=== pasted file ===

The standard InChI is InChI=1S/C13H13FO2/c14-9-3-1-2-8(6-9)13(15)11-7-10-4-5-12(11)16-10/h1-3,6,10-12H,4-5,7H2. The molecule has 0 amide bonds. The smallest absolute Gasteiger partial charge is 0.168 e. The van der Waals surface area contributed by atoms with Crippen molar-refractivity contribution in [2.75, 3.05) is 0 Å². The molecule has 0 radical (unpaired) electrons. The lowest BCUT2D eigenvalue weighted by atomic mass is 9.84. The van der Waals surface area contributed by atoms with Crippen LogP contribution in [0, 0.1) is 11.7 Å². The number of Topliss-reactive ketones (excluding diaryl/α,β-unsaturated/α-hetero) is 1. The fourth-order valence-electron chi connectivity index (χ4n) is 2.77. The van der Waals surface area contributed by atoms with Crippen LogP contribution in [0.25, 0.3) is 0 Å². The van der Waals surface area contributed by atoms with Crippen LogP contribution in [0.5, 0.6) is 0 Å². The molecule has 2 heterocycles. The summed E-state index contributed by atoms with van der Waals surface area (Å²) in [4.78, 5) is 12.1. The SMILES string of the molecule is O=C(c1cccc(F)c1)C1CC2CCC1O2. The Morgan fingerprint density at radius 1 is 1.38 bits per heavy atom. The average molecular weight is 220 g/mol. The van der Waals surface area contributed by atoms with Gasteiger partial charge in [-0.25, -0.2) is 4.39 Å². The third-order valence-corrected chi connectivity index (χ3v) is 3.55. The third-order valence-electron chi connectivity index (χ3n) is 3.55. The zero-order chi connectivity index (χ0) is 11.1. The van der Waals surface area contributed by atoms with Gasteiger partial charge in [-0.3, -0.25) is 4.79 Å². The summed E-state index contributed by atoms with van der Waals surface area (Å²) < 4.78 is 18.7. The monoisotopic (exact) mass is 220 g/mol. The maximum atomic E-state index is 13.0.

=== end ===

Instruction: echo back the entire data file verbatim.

The standard InChI is InChI=1S/C13H13FO2/c14-9-3-1-2-8(6-9)13(15)11-7-10-4-5-12(11)16-10/h1-3,6,10-12H,4-5,7H2. The molecule has 0 amide bonds. The smallest absolute Gasteiger partial charge is 0.168 e. The van der Waals surface area contributed by atoms with Crippen molar-refractivity contribution in [2.75, 3.05) is 0 Å². The molecule has 0 radical (unpaired) electrons. The lowest BCUT2D eigenvalue weighted by atomic mass is 9.84. The van der Waals surface area contributed by atoms with Crippen LogP contribution in [0, 0.1) is 11.7 Å². The number of Topliss-reactive ketones (excluding diaryl/α,β-unsaturated/α-hetero) is 1. The fourth-order valence-electron chi connectivity index (χ4n) is 2.77. The van der Waals surface area contributed by atoms with Crippen LogP contribution in [0.25, 0.3) is 0 Å². The van der Waals surface area contributed by atoms with Crippen LogP contribution in [0.5, 0.6) is 0 Å². The molecule has 2 heterocycles. The summed E-state index contributed by atoms with van der Waals surface area (Å²) in [4.78, 5) is 12.1. The SMILES string of the molecule is O=C(c1cccc(F)c1)C1CC2CCC1O2. The Morgan fingerprint density at radius 1 is 1.38 bits per heavy atom. The average molecular weight is 220 g/mol. The van der Waals surface area contributed by atoms with Gasteiger partial charge in [-0.25, -0.2) is 4.39 Å². The third-order valence-corrected chi connectivity index (χ3v) is 3.55. The third-order valence-electron chi connectivity index (χ3n) is 3.55. The zero-order chi connectivity index (χ0) is 11.1. The van der Waals surface area contributed by atoms with Gasteiger partial charge in [-0.3, -0.25) is 4.79 Å². The summed E-state index contributed by atoms with van der Waals surface area (Å²) < 4.78 is 18.7. The monoisotopic (exact) mass is 220 g/mol. The maximum atomic E-state index is 13.0.